Since the late 1990s, the size of corporate dividends has been nothing to write home about. Indeed, as a portion of many stocks' total returns, dividends have merited little more than an investment footnote. In March 2000, for example, the yield on the S&P 500 Index reached a low of 1.4%.

But falling stock prices have recently pushed dividend yields to levels they haven't seen in years, levels that have made them attractive alternatives to government securities. Consider that in mid-March, the yield on the SPDR S&P 500 (SPY) exchange-traded fund stood at 3.5%, while that of the Dow Diamonds (DIA) ETF offered more than 5%. Those investing in ten-year Treasury notes settled for paltrier yields of well under 3%.

These generous payouts have prompted some advisors to take a second look at dividend-oriented investment strategies as they await a market recovery. It's also important to consider that dividends have historically accounted for a large chunk of total stock market returns. And they can give shots of adrenaline to moribund portfolios.

"Securities that pay consistent dividends are a great way to wait out the market, especially when you consider that yields on many fixed-income investments are so low," says Scottsdale, Ariz., financial advisor Jay Penney, who believes equity markets will fluctuate in a fairly narrow trading range for the rest of 2009. "And when a sustained recovery begins, investors will gravitate toward blue chip companies that have the strength to protect and grow their dividends."

Penney prefers ETFs for his own dividend strategy, since he normally does not buy the stocks of individual companies and believes furthermore that this is a bad time to assume individual issue risk. Mutual funds are another alternative. But even though there are a number of equity funds that also boast higher yields, Penney says their appeal fades as the trading within them reduces their tax efficiency. Moreover, their dividend yields get decimated by annual expenses of 1% or more.

Like Penney, James Herrell of Partnervest Financial Group in Santa Barbara, Calif., uses dividend-rich ETFs to boost returns when the market is treading water. "Our strategies are akin to 'getting paid for waiting,'" he says, referring to the dividend income generated from the ETFs. "Even if the market goes nowhere, we can expect to make a decent return on our investment portfolios." For some clients, Herrell uses ETF dividends to replace some of the income once generated by government bonds. "I think the highest risk strategy now is to buy things that were once considered low-risk investments," he says.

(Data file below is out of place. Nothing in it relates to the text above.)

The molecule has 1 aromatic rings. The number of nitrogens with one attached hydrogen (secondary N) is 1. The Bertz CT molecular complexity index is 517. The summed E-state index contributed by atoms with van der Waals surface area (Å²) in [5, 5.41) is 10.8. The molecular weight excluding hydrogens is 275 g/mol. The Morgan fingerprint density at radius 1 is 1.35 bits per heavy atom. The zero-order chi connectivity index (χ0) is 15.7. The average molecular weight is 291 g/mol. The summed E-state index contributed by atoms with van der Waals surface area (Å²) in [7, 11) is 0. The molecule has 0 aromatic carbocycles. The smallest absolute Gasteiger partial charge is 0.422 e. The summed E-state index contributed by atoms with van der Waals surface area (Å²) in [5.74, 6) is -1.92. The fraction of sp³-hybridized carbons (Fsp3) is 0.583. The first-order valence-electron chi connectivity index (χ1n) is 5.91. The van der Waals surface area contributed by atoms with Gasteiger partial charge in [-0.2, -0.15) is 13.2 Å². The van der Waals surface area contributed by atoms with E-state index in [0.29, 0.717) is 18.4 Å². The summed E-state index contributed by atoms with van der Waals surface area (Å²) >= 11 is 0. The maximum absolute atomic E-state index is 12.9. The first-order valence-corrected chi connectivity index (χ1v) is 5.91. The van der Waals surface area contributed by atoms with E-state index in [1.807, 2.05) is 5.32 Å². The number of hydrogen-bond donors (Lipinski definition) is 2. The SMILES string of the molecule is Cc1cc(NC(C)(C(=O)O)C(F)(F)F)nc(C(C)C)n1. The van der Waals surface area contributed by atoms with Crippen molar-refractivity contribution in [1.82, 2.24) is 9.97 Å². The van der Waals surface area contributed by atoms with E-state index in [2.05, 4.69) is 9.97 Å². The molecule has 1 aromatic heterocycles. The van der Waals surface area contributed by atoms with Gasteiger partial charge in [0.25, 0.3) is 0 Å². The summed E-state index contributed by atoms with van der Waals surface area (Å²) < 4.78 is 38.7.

The focus on dividend yields may seem strange given that so many companies, particularly in the banking industry, have been cutting theirs. But more stable sectors such as utilities, telecommunications and some industrials are offering high dividend yields as well. And while a dividend cushion of 4% may not seem like much when the stock market is in a free fall, the compounding effect can make a big dent in total return over time.

It's important to remember, however, that dividends are simply what a company earmarks for distribution to shareholders from earnings. The companies paying higher dividends are not necessarily stronger or more resistant to downturns than the ones offering more modest rewards. High-yielding bank stocks, after all, were once deemed safe. In a recessionary environment, though, it is also important to consider whether a company has deep enough pockets to sustain the dividend.

This is especially important to consider now, because as businesses seek to conserve their cash this year, some will skip or lower their dividend payouts. Standard & Poor's Index Services is predicting a 13.3% drop in dividends for some components of the S&P 500 index this year, the worst annual decline since 1942. An 8% dividend yield on the Financial Select Sector SPDR (XLF) may seem tempting, but it may not look so good a few months from now if the index's banks continue slashing their payouts and the component stocks tank. The federal government could also deal dividend investors a blow if it hiked the tax rate on qualified dividends up from the currently favorable 15% in an effort to shore up revenue.

Different Routes To Dividends

Despite these concerns, investors can allay risk by paying attention to sector allocation and index construction. Generally, the highest-yielding ETFs are stuffed with banks and other financial services companies. Some of them focus exclusively on the financial sector and are easy to identify by their names. But others that appear broad-based actually have a large chunk of their assets in financials, since their screens for high-yielding companies have suggested financial names. The highly popular iShares Dow Jones Select Dividend (DVY) had 37% of its assets in financials at the end of 2008 and lost 33% of its value in the fourth quarter. The loss, coupled with further deterioration for the sector in January, brought the allocation to financials to a more palatable 25% by the end of that brutal month.